Plaintiffs’ law firm sues client for defamation in website reviews, trial court grants anti-SLAPP motion against firm, upheld on appeal
Anti-SLAPP; protected activities; reviews posted on websites: Abir Cohen Treyzon Salo, LLP v. Lahiji (2019) 40 Cal.App.5th 882 (Second Dist., Div. 2.)
After a client fired her attorney and his firm, the firm placed a lien on the client’s further recovery and then sued the client’s daughter for defaming them in several online reviews. The daughter moved to dismiss the defamation claim under the anti-SLAPP law and the trial court granted the motion. Affirmed.
Nahid Lahiji (Nahid) retained the law firm and attorney Cohen to represent her in a dispute with her homeowner’s insurer. The firm obtained some preliminary recovery, from which Nahid authorized the firm to retain $120,000. She later became dissatisfied with the firm’s representation and terminated it. The firm then placed a lien on any further recovery from the insurer on a quantum meruit basis. Nine days later, a person using a Yelp account with the name “AI L.” and with a photograph of Nahid’s daughter, Arta Lahiji (Arta) posted a review of the firm and Cohen (the Yelp review). The review recounted the case and included the following statements: That the firm was “underhanded and shady,” was “unprofessional and unethical,” used “scare tactics,” and had an “awful moral compass.” The reviewer warned readers to “stay away from this firm.”
On November 21, 2017, an “anonymous” user posted an identical review on Avvo, an online lawyer directory. On December 13, 2017, “Angela Helder” posted a review on the firm’s Facebook page that read: “Unprofessional and unethical group of attorneys ... will botch your home owners insurance claim.” On December 14, 2017, reviews identical to the Yelp review were posted on the website Ripoff Report by “Nancy” in “Redondo Beach” and on Google by “Nahid Lahiji.”
Cohen and the firm sued Arta for defamation. Although the above recounted postings purported by name or content to be from Nahid, Cohen and the firm alleged a “good faith belief” that Arta was the poster. Cohen and the firm sought compensatory damages, punitive damages and a post-judgment order enjoining Arta from publishing further defamatory statements and requiring her to remove the existing posts.
After the suit was filed, Nahid sent an email to Cohen explaining that she, and not her daughter, had posted the various reviews. Rather than add Nahid as a defendant, Cohen and the firm proceeded to promulgate discovery against Arta. Specifically, they served her with one set of general interrogatories and with 119 special interrogatories.
Arta filed an anti-SLAPP motion seeking dismissal of the defamation claim on the grounds that (1) the postings constituted “protected activity” within the meaning of the anti-SLAPP law, and (2) Cohen and the firm could not establish that the defamation claim had minimal merit. In support of the motion, Nahid submitted a sworn declaration attesting that she had “left [the] reviews” underlying the defamation claim and Arta submitted a sworn declaration attesting that she had not “post[ed]” any of the reviews at issue but was “aware” of Nahid’s posts on Yelp, Avvo, Ripoff Report, and Google.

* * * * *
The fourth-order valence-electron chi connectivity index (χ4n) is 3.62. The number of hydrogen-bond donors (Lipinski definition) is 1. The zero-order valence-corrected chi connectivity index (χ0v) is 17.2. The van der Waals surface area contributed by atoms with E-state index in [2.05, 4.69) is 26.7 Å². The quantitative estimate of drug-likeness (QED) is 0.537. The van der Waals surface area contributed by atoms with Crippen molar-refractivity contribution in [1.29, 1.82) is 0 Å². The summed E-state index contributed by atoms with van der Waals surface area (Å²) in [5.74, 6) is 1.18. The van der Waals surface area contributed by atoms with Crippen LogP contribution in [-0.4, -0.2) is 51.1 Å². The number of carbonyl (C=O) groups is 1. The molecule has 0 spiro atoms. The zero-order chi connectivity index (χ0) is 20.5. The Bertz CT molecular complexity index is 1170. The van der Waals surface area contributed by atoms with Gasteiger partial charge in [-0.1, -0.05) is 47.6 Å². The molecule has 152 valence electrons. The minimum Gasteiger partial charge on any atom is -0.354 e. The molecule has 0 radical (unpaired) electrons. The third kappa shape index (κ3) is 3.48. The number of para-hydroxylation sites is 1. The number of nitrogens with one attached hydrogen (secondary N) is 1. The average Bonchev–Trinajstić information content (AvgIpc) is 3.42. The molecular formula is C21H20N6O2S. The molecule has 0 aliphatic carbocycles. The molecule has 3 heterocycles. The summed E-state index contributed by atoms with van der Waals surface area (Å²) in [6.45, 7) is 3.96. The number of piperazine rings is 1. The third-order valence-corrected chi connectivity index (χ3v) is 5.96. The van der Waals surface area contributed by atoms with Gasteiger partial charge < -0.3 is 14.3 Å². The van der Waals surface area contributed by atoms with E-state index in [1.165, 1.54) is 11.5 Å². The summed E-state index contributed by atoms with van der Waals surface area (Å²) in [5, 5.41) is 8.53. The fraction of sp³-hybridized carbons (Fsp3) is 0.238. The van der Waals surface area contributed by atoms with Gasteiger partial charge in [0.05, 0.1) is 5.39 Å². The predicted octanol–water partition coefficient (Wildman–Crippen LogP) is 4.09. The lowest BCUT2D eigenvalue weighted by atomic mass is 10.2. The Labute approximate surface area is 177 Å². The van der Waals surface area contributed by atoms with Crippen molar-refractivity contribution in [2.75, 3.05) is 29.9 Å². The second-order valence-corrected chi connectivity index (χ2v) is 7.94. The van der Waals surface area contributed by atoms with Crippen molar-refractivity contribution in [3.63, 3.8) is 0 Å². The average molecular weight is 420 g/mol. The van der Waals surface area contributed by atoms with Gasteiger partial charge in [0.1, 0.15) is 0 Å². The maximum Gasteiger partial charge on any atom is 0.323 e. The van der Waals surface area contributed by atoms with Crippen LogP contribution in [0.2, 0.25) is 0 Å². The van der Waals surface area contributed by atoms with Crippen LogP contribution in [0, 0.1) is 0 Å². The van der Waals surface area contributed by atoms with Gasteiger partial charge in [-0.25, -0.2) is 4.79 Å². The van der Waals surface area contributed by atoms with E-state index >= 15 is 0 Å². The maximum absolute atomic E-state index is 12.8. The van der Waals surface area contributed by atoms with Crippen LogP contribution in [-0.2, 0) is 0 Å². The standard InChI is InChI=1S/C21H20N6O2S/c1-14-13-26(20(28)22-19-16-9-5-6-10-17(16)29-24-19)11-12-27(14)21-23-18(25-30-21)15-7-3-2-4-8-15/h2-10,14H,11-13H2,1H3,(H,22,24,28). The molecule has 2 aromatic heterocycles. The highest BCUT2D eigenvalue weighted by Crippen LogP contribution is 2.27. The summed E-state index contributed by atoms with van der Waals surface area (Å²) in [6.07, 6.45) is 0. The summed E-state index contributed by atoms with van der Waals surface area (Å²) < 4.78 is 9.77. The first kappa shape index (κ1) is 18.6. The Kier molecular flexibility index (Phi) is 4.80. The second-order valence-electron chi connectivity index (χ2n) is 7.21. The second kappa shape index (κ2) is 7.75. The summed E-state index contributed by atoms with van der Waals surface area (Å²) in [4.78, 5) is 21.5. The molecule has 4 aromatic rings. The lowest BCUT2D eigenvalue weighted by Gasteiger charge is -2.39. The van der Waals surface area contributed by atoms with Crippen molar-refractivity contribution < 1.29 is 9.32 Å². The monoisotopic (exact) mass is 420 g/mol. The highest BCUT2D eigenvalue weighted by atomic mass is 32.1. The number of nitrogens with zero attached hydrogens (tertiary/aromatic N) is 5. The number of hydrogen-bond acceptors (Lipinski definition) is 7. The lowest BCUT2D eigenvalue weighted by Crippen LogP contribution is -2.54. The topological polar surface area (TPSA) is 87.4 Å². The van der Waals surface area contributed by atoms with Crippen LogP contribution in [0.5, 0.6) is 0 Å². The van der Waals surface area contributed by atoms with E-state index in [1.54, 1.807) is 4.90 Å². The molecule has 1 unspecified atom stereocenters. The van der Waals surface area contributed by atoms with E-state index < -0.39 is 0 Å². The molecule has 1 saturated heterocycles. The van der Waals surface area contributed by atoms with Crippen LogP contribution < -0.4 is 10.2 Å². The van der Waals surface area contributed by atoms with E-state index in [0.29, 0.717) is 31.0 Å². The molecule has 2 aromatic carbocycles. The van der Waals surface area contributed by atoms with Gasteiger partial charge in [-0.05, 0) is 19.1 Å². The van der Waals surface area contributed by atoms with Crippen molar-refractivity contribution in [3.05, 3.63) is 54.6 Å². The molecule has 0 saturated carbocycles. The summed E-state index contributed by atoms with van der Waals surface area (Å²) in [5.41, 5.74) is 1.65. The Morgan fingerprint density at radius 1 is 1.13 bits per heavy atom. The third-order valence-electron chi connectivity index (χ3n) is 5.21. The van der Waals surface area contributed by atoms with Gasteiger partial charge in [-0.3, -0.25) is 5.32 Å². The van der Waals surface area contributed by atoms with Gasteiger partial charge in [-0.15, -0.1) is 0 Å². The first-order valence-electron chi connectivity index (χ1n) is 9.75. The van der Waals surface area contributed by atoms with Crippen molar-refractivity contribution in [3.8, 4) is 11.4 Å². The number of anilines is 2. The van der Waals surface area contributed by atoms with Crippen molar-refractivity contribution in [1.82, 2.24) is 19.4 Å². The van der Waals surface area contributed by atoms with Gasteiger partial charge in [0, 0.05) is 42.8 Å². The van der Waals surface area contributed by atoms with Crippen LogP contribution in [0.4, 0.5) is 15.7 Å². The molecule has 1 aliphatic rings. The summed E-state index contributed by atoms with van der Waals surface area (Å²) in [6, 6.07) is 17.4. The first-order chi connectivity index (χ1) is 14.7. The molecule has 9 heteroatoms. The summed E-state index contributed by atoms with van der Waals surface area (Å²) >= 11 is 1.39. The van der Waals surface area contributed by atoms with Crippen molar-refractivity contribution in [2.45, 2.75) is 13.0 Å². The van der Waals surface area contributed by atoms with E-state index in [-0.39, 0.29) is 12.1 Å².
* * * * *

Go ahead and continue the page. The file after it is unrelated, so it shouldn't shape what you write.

The trial court granted the motion. It ruled that posting the online reviews constituted “protected activity” within the meaning of the anti-SLAPP law. The court then ruled that Cohen and the law firm had not carried their burden of showing that their defamation claim had minimal merit. Cohen’s and the firm’s “assertions that ... Arta ... posted the social media statements at the heart of [their] [c]omplaint,” the court reasoned, “are speculative and not supported by the evidence in the record.”
The Court of Appeal affirmed. The court first rejected the firm’s argument that, because Arta denied making the posts, she could not establish that she had engaged in any protected activity in furtherance of her right to free speech or her right to petition. The court noted that this argument had been rejected in an earlier case, which held that a defendant who denies engaging in the alleged conduct “may rely on the plaintiff’s allegations alone” in assessing whether the conduct at issue is protected activity. If the rule were otherwise, anti-SLAPP relief would be unavailable when a plaintiff alleges a baseless claim, which is precisely the kind of claim that the anti-SLAPP law was intended to address.
The court also agreed with the trial court’s conclusion that Cohen and the firm did not make a prima facie showing that Arta was legally responsible for the postings that underly their defamation claim. The posts themselves do not establish that Arta was the author or poster, as none of the posts are in Arta’s name and their content suggests that the author was the one represented by Cohen and the firm – that is, Nahid. The court then examined the evidence relied on by the firm to suggest otherwise and found that it was insufficient. “Because, . . . Cohen and the firm have not advanced anything beyond speculation that Arta was the author of the posts at issue, their defamation suit against her lacks minimal merit regardless of the persuasiveness of the evidence offered by Arta.”
Jeffrey I. Ehrlich is the principal of the Ehrlich Law Firm in Claremont. He is a cum laude graduate of the Harvard Law School, an appellate specialist certified by the California Board of Legal Specialization, and an emeritus member of the CAALA Board of Governors. He is the editor-in-chief of Advocate magazine, a two-time recipient of the CAALA Appellate Attorney of the Year award, and in 2019 received CAOC’s Streetfighter of the Year award. He is also the chair of the California Academy of Appellate Lawyers’ Task Force on Generative AI and the Law.http://www.ehrlichfirm.com
2023 by the author.
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